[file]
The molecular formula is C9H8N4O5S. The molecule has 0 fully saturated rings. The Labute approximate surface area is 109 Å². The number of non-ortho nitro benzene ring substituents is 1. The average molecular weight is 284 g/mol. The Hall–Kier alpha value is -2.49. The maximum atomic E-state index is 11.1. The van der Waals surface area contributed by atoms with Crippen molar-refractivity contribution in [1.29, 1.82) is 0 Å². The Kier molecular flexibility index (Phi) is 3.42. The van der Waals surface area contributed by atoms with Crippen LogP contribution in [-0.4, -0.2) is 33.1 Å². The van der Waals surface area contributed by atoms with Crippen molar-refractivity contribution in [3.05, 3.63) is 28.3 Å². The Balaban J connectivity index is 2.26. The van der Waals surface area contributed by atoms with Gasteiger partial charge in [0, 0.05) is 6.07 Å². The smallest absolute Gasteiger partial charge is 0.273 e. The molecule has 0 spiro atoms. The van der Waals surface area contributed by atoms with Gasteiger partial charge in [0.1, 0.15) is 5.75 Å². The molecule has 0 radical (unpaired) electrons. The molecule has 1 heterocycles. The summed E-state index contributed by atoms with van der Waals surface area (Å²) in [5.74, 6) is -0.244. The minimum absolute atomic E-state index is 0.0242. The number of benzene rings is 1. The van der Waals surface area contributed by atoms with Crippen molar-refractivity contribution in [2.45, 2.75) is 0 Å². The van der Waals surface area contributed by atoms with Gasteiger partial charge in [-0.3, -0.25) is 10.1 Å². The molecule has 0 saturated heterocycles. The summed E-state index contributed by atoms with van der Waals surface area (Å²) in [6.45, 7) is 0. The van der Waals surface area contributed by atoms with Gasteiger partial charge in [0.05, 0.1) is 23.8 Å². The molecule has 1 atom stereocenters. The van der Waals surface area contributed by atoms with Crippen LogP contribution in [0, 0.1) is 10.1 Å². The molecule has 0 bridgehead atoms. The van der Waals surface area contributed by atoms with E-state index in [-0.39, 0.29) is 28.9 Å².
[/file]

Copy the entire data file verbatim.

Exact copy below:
The molecular formula is C9H8N4O5S. The molecule has 0 fully saturated rings. The Labute approximate surface area is 109 Å². The number of non-ortho nitro benzene ring substituents is 1. The average molecular weight is 284 g/mol. The Hall–Kier alpha value is -2.49. The maximum atomic E-state index is 11.1. The van der Waals surface area contributed by atoms with Crippen molar-refractivity contribution in [1.29, 1.82) is 0 Å². The Kier molecular flexibility index (Phi) is 3.42. The van der Waals surface area contributed by atoms with Crippen LogP contribution in [-0.4, -0.2) is 33.1 Å². The van der Waals surface area contributed by atoms with Crippen molar-refractivity contribution in [3.05, 3.63) is 28.3 Å². The Balaban J connectivity index is 2.26. The van der Waals surface area contributed by atoms with Gasteiger partial charge in [0, 0.05) is 6.07 Å². The smallest absolute Gasteiger partial charge is 0.273 e. The molecule has 0 spiro atoms. The van der Waals surface area contributed by atoms with Gasteiger partial charge in [0.1, 0.15) is 5.75 Å². The molecule has 0 radical (unpaired) electrons. The molecule has 1 heterocycles. The summed E-state index contributed by atoms with van der Waals surface area (Å²) in [5.74, 6) is -0.244. The minimum absolute atomic E-state index is 0.0242. The number of benzene rings is 1. The van der Waals surface area contributed by atoms with Crippen molar-refractivity contribution in [2.45, 2.75) is 0 Å². The van der Waals surface area contributed by atoms with Gasteiger partial charge in [-0.3, -0.25) is 10.1 Å². The molecule has 0 saturated heterocycles. The summed E-state index contributed by atoms with van der Waals surface area (Å²) in [6.45, 7) is 0. The van der Waals surface area contributed by atoms with Gasteiger partial charge in [0.05, 0.1) is 23.8 Å². The molecule has 1 atom stereocenters. The van der Waals surface area contributed by atoms with Crippen LogP contribution in [0, 0.1) is 10.1 Å². The molecule has 0 bridgehead atoms. The van der Waals surface area contributed by atoms with E-state index in [-0.39, 0.29) is 28.9 Å².